Facebook makes a U-turn on cancer pics
Facebook have done a U-turn and are now allowing pictures of women from the Thames Valley, who are baring their cancer scars in an online gallery, to be posted.
14 cancer survivors posed for the 'Dear Cancer' exhibition at Oxford's Malmaison Hotel last month to prove the disease could not rob them of their beauty or bravery. Mum-of-three Anna Antell from Eynsham, who was diagnosed with breast cancer at the Churchill Hospital in 2009, was one of the woman pictured showing scars from her mastectomy.
Earlier this week the social networking site took them down, because the images contained nudity. In a statement they said:
‘While Anna’s cause is a worthy one, with over 500 million users we have to put in place a set of universal guidelines that respect the views of a wide range of people, from 13 year olds to the very old. The image was removed because it contains what we categorise as nudity - not because of the nature of the nudity in question.’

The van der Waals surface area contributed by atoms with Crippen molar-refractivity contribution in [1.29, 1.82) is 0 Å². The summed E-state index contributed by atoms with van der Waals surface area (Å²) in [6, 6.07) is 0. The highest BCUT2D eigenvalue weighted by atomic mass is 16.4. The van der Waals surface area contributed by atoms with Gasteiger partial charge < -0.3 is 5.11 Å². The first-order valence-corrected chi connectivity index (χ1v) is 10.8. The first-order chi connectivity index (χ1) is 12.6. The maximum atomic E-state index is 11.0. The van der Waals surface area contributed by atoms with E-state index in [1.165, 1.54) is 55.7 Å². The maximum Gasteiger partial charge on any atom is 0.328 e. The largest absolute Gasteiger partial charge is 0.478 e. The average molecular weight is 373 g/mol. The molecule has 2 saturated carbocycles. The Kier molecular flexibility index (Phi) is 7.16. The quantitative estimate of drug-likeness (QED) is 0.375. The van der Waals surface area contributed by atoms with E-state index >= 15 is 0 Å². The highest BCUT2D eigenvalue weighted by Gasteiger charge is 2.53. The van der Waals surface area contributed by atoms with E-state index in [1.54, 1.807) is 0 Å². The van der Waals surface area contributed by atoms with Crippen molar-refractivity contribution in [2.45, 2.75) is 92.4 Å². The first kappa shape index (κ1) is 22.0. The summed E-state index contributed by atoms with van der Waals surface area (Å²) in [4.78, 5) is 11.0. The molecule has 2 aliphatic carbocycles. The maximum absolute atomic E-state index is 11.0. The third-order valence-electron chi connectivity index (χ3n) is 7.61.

Anna told Heart when facebook took the pictures down she felt they were lumping the women alongside violence and pornography. She said:
"They're all (the pictures) very artistic. It's not gratutious in-your-face 'here's my scar have a look at it' - the lighting's moody and dark. It's ishowing some women without breasts and some with breasts. The images are beautiful."
A twitter campaign ensued, in which 2,000 people viewed the pictures and word spread around the world. And in a complete U-turn, facebook's now allowing the pictures to be viewed. A spokesperson from Facebook told Heart:
"We always strive to get the balance of our policies right, to enable people to share their experiences while still being mindful of how to protect other people, some as young as 13, that are on Facebook. We do not allow nude images on the site, but recognise that we need to enforce this policy sensitively and support Anna's right to share her experience of her friends including photographs of her scar."
Although Anna and her friends are grateful to facebook for doing this, she reckons the social networking site needs to have more of a dialogue with it's 500 million users rather than have one rule for all.